TCM: We have interviewed folks with Freightliners, Unimogs, Fusos, and even a fire truck – but never a Volvo semi. Why was a Volvo the best choice for you?
Dennis: RVers who want to use semis lean towards Volvos because of the creature comforts. Volvos are also reliable, easy to drive, safe, comfortable, ergonomically laid out, and quiet. Volvos also maneuver well. They drive like a limo and you have a good view of the road.
There’s a big following out there with Volvo semis in the Escapees Club. I’m definitely the exception hauling a truck camper. Most of the Volvos are towing 40-foot fifth wheels.
TCM: We’ve encountered less than a half dozen semi rigs in over a decade of publishing Truck Camper Magazine. What’s it like to drive?
Dennis: There is a big difference in driving a manual semi versus a manual pickup truck. The difference is between synchronized vs non-synchronized gearing. With the Volvo, when you change gears you don’t push the clutch to the floor. You depress the clutch only two to three inches. You only push it to the floor to come to a complete stop or to put it in forward and reverse. When pushing in the clutch to the floor it is actually engaging a clutch brake stopping the spinning of the drive line so that the gears can mesh. When shifting gears you can float the gears from one gear to the next or slightly depress the clutch only a few inches to move the gears. This is called double clutching.
When shifting gears, you have to be at the right speed for that gear. Your brain and body are the synchronizers to go forward. A normal car will let you shift at all kinds of different speeds, but the semi won’t. Once you know the speed you need to be in for each gear, it’s easier.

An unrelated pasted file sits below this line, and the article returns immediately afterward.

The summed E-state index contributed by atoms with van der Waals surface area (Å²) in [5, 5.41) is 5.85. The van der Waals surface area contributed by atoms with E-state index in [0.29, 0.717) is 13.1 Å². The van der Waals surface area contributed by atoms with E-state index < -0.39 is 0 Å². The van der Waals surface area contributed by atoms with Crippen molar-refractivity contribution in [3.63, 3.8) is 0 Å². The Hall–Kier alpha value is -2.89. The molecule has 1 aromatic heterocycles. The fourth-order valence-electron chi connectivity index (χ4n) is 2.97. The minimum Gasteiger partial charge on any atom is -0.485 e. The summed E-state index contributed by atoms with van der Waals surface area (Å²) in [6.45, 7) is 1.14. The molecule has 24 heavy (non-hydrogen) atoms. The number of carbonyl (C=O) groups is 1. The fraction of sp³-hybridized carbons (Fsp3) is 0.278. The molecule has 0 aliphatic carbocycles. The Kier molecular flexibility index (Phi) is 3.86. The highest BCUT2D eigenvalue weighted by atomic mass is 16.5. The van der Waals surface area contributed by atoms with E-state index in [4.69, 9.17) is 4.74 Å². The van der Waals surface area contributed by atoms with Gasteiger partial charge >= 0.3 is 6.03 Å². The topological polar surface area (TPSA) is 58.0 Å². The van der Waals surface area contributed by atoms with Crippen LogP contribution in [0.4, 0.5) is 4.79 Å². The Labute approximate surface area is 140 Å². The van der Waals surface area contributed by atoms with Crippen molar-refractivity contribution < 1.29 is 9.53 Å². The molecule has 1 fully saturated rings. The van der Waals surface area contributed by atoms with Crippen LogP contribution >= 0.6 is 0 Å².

I’m still a rookie. I have a manual pickup truck and had to break myself of my manual driving habits to drive the Volvo. Once I sell the pickup truck and only drive the Volvo, I will be better off.
TCM: Did you need to do anything to the Volvo to prepare it for your Arctic Fox camper and utility trailer?
Dennis: Nothing. It worked beautifully out of the box. I put my Arctic Fox 1150 on my Volvo and it didn’t even go down an inch. I had a custom hitch welded to the tractor’s frame for the trailer.
On my way back from picking up the truck in Dallas, Texas, I ran it across a CAT scale. Just the truck weighed 22,500 pounds. Once I cut the box off the box and made the smaller storage box, I weighed it again and it lost about 1,000 pounds.
TCM: How does a private citizen who is not a professional truck driver legally own and drive a semi?
Dennis: I registered the truck and insured it as a motorhome. In Colorado’s eyes, it’s as if I am driving a diesel pusher motorhome. The Escapees Club has many people who do this. Some states may cause you to have an endorsement, but not Colorado.
The Volvo has no DOT sticker. I also have added a “Not For Hire” sticker on the truck. It’s obvious to law enforcement that I am an RV because there’s a camper on it. They can see I’m not a commercial vehicle.
Above: The Volvo 670 without the camper
TCM: How about getting the Volvo serviced? For example, an oil change.
Dennis: For an oil change, I take it to Speedco. Speedco is a truck service center that does all kinds of makes and models of trucks. The Volvo took nine gallons of oil. Fortunately the Volvo only needs an oil change every year or two because I’m not yet retired, and I’m only driving the truck about 5,000 miles a year.